On a chilly day inside The New School’s Theresa Lang Community and Student Center, dozens of designers, policy experts, students, and activists huddled together in circles, sipping coffee and jotting down answers to questions on white index cards.
Nicole Foirtier shared her answer to the question, “Who should be involved in a dialogue about incarceration?”
“Those caught up in the system and their loved ones,” said Foirtier, a counsel in the Justice Program at the Brennan Center for Justice at New York University School of Law. “They shouldn’t be isolated from the prosecutors. They shouldn’t be left out of the discussion.”
The question was one of many that came up during brainstorming sessions at the launch of Humanities Action Lab (HAL), a New School–based international hub where the humanities and design come together to foster public engagement with urgent social issues.
After sharing their answers to several questions, (“What histories should we share?” “How might we engage?” “What can we achieve?”) participants tagged the index cards to color-coded walls. A blueprint for a dialogue on incarceration began to emerge.
Launched on January 5, HAL brings together stakeholders from around the world to create traveling public projects and exhibitions on the past, present, and future of pressing social issues. Its first initiative, Global Dialogues on Incarceration, addresses the United States’ position as the world’s leader in incarceration: It imprisons more of its people than any other country, and more now than at any other time in its history.
“We were pleased to have so many different people—scholars of incarceration, formerly incarcerated individuals, advocates, and policy experts—who have such deep, yet diverse kinds of expertise to bring to bear on this question of how we build a public memory of mass incarceration,” said Liz Sevcenko, co-director of Humanities Action Lab. “The meeting was the foundational moment for identifying what we remember from the past and raising questions in the present.”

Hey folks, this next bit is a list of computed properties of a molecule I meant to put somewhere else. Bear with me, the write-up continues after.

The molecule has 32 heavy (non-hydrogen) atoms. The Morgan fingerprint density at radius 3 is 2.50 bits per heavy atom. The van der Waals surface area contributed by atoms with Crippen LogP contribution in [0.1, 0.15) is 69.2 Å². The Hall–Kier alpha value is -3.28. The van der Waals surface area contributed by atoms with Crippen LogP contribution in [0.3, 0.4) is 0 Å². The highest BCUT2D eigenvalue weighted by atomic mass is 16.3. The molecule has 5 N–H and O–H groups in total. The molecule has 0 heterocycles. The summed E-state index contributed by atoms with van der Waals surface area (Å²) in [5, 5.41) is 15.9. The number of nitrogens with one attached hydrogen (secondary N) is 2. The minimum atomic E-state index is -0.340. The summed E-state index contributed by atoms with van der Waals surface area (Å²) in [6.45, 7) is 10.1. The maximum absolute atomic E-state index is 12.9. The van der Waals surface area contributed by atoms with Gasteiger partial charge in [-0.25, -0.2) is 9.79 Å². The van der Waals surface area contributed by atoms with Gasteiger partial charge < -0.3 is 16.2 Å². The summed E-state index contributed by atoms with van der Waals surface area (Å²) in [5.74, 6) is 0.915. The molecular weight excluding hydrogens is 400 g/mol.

At the January 5 conference, participants took cues from a panel discussion on incarceration with Jeffrey Smith, assistant professor of politics and advocacy at the Milano School of International Affairs, Management, and Urban Policy; Marie Gottschalk, a professor of political science at the University of Pennsylvania; and Glenn Martin, founder and chief risk taker at JustLeadershipUSA.
The following day, participants in The Humanities and Technology Camp (ThatCamp)—an “unconference” in which humanists and technologists learn and build together—descended on HAL to brainstorm ways to develop a digital platform for a national discussion on crime and punishment.
HAL, which is funded through a grant from The Institute of Museum and Library Services, will continue for three years. During that time, stakeholders will link up for additional courses, opportunities and events in which they will collaboratively design, implement, and evaluate a nationally traveling exhibition, a Web platform, and public dialogue strategies. The first exhibition will begin its run in spring 2016.
Surveying the collage of white postcards blanketing the walls of the Theresa Lang Community and Student Center, Sevcenko noted that incarceration is not confined to the walls of a prison—it is an issue that touches everyone.
“Some people speak of a carceral state—a system that has permeated so many aspects of life, from relationships between neighborhoods and law enforcement to the continuum of surveillance to discriminatory policing and racial profiling,” she said. “It’s something in which everyone is implicated, something everyone should address.”